Shadowing a DoctorMay 7, 2014
Qualifying As A Nurse In The UK
Nursing education has changed a lot over the years with the most recent change being implemented as recently as 2013. A new ruling passed by the Department of Health states that with effect from 2013, all nurses in England must be educated to degree level. This is to ensure that all nurses can meet today’s increasingly complex needs of patients more safely and effectively.
Most nursing schools in the UK have adapted their courses to comply with this new ruling and all students who wish to study nursing now need to enter at degree level (BSc, three years).
If you have already obtained a health or science related degree you will be eligible to enter a nursing programme at postgraduate diploma level, which is typically two years.
In the Nursing BSc degree you will choose one of four nursing pathways – adult nursing, children’s nursing, learning disability nursing or mental health nursing
In the postgraduate diploma you will be able to choose one of two fields – adult nursing or mental health nursing.
Course content & Clinical Skills
Although there will be some variation in modules between different schools, most programmes will comprise of 50% academic learning and 50% clinical learning. Together, both components cover a wide range of subjects central to the theory and practice of nursing. These include applied biological sciences such as physiology and microbiology, applied social sciences such as psychology and sociology, health promotion and teaching, professional issues, communication and research skills. Degree students are required to work on a research dissertation in their third year.
All nursing schools in the UK have well-equipped clinical laboratories where you will participate in simulated learning events with medical students and paramedic students in various areas ranging from mental health nursing to trauma and emergency care.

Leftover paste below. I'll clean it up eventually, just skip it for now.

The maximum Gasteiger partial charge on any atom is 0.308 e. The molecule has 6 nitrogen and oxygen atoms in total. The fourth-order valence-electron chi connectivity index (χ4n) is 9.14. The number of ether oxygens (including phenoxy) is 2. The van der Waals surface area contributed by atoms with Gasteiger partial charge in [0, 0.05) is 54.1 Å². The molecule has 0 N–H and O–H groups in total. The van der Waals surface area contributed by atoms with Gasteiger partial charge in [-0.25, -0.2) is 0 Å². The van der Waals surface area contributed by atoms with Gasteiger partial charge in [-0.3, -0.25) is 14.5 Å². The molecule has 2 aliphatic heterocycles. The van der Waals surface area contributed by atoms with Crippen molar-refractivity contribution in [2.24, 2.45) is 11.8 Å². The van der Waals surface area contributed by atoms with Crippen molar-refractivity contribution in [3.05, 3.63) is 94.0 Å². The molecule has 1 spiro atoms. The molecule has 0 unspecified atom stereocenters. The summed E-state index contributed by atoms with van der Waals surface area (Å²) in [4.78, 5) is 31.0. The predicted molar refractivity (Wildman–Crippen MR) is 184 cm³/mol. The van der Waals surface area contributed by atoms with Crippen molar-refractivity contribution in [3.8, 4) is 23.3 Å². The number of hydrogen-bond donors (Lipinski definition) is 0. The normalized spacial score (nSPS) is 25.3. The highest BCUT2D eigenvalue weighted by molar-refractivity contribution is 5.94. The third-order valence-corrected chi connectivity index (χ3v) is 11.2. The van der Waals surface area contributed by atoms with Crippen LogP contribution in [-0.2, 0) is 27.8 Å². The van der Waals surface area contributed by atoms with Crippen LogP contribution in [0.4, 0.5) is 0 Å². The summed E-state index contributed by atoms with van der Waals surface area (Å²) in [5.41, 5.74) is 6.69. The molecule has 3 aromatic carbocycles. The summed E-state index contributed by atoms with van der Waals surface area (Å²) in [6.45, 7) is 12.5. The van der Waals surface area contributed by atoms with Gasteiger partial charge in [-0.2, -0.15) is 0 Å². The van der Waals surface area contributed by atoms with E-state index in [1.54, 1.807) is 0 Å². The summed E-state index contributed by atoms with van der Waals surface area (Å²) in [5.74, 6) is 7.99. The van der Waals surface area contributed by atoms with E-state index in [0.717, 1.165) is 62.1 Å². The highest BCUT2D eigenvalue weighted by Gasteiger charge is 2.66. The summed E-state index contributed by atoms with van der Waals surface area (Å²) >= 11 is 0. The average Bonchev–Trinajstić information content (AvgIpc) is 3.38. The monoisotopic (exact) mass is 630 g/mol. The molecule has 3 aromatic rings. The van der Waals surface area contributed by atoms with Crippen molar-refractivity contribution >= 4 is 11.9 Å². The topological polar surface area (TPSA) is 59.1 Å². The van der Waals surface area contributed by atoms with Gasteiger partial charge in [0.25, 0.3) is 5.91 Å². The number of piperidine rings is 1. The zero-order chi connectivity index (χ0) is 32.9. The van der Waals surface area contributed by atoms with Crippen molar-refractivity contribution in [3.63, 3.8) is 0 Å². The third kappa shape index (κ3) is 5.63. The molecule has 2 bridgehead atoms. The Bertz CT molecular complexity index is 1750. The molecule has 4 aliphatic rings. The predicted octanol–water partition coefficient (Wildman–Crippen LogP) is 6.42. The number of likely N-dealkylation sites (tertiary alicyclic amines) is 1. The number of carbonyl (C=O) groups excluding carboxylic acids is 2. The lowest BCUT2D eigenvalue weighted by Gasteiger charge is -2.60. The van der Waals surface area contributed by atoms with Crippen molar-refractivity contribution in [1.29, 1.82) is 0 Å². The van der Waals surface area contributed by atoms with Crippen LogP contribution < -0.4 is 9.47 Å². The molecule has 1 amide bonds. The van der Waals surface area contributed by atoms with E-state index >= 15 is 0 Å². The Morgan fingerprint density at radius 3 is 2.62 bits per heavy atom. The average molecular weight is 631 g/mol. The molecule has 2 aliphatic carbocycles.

All nursing schools also offer ample practice placements at leading, specialist clinical sites. These practice placements enable you to gain supervised hands-on experience of working with real patients and provide valuable multidisciplinary working opportunities with professionals from other health care specialties.
Continuing professional development
Healthcare is continually evolving and advancing as more research evidence emerges and new technologies are created. The role of nurses is also undergoing tremendous change. Nurses today are learning new skills and taking on more responsibility than ever before. The number of nurse-led specialist services is increasing rapidly and nurses are playing a more active role in managing people’s health and wellbeing, both in hospital and the community.
After graduation from nursing school, you will have plenty of opportunities to advance your career by developing specialist skills. You can choose to specialise in clinical skills such as venepuncture, suturing or cannulation or you can choose the academic route, educating and training nursing students. Professional nurses today can also assume management and leadership roles where they make a real contribution to changing the way healthcare services are organised and delivered.
Once you’re qualified, it is essential to keep up to date with current healthcare knowledge and practice to meet the changing needs of patients. Continuing professional development is a mandatory requirement of the Nursing and Midwifery Council (NMC), which you will need to be a member of before you can start practicing.